Whether you’re a road warrior or simply own multiple PCs and want access to all your data from anywhere, here are a few easy ways to do it, and one not so easy option.
All of these options are secure, as long as you don’t leave a remote PC logged into your account, or log in from a PC that is already infected with spyware or a virus. I only log in from trusted PCs like my own laptop.
LogMeIn gives you remote access to your PC or Mac from any other computer with an Internet connection, for free. Just install LogMeIn on the computer you want to access, and then log into your account from any other computer. You’ll be able to see your desktop and use all your applications, as if you were sitting right in front of your home computer, even if you’re across town, across the country, or across the world. LogMeIn Pro², a paid upgrade, adds additional features like file transfers and remote printing.
Orb is a free program that essentially turns your PC into a server. Once you’ve downloaded and installed Orb, you can use any Internet-connected device with a streaming media player (mobile phone, PDA, laptop) to log into mycast.orb.com and access all your digital media, anywhere, anytime. Orb is also compatible with the Wii, PS3, and Xbox, so you can enjoy your media on your television screen as well! While Orb is heavily focused on delivering digital media, it works with documents as well.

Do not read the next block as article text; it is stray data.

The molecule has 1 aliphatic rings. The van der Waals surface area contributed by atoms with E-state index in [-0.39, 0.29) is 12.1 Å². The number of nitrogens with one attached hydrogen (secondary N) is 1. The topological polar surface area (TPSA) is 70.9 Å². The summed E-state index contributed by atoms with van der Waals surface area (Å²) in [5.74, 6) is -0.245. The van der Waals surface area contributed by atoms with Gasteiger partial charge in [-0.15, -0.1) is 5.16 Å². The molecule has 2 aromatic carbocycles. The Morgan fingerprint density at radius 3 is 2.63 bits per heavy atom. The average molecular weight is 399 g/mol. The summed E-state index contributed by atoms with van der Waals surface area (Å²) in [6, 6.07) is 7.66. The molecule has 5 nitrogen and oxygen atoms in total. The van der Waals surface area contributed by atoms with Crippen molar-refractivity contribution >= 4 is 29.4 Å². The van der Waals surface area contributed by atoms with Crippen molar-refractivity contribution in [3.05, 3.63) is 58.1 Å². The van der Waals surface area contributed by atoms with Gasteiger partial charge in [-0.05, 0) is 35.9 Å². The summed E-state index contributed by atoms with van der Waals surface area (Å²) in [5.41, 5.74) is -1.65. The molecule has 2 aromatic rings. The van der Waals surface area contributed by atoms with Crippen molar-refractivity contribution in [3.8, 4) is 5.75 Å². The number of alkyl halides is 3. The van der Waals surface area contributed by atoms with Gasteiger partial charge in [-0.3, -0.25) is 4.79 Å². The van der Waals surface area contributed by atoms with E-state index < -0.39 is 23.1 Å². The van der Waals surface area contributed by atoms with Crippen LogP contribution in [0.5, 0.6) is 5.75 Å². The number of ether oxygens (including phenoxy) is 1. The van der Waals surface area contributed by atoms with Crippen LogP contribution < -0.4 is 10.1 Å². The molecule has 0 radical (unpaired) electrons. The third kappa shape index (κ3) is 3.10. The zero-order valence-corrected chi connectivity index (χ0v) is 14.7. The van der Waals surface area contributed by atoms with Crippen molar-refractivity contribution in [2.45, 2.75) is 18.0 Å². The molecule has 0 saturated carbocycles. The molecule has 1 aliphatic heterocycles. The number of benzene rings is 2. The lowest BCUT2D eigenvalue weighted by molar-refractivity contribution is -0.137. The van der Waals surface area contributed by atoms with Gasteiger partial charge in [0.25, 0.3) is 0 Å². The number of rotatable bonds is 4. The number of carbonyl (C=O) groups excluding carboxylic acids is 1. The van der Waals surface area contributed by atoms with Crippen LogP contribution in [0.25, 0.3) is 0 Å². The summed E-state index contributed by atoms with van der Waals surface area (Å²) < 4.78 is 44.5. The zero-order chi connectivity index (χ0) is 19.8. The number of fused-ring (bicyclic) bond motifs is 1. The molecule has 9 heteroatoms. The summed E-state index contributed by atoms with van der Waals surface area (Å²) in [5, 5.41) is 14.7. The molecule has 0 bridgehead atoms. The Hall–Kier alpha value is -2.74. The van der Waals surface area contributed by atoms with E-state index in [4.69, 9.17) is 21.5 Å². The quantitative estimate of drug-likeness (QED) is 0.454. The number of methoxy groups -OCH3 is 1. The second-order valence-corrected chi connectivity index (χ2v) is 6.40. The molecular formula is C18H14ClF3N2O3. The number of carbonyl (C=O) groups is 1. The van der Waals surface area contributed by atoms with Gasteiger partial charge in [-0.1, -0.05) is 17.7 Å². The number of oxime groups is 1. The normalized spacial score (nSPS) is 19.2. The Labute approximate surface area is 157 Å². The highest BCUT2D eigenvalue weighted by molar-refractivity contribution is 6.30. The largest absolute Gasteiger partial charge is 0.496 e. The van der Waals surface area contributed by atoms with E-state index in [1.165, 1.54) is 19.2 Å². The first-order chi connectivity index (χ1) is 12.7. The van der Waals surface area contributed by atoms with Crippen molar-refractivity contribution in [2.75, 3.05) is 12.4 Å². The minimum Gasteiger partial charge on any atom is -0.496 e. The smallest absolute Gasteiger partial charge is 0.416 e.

If you’re a Mac guy, then you’re all about Me.com. For $99 a year, Me.com gives you easy access to your most important stuff, including email, contacts, calendars, photos, and files, from one place on the web. And since any changes you make on Me.com are stored in the cloud, you can see them on all your other devices, too.
Mocha Remote Desktop is a free application that provides complete, secure access to all the files and programs on your work PC from your iPhone, iPad, or iPod touch, as long as your work computer is running Windows XP Professional, Windows Vista, or Windows 7.
Remote Desktop is built into the Microsoft Windows operating system. Not all versions of Windows have Remote Desktop functionality, though. Windows Professional and Ultimate editions generally include Remote Desktop by default. This is the cleanest example of real-time remote access technology, giving you the feeling that you’re sitting in front of your home PC’s desktop, from anywhere.
Setting up Remote Desktop is another story.
It’s easiest to do it from within your own internal network. If you want to use Remote Desktop from anywhere else in the world, you’ll need to configure your router and set up port forwarding, preferably with a Dynamic DNS account.
Personally, I like Remote Desktop best, but it takes serious time and effort to get it working the way you want.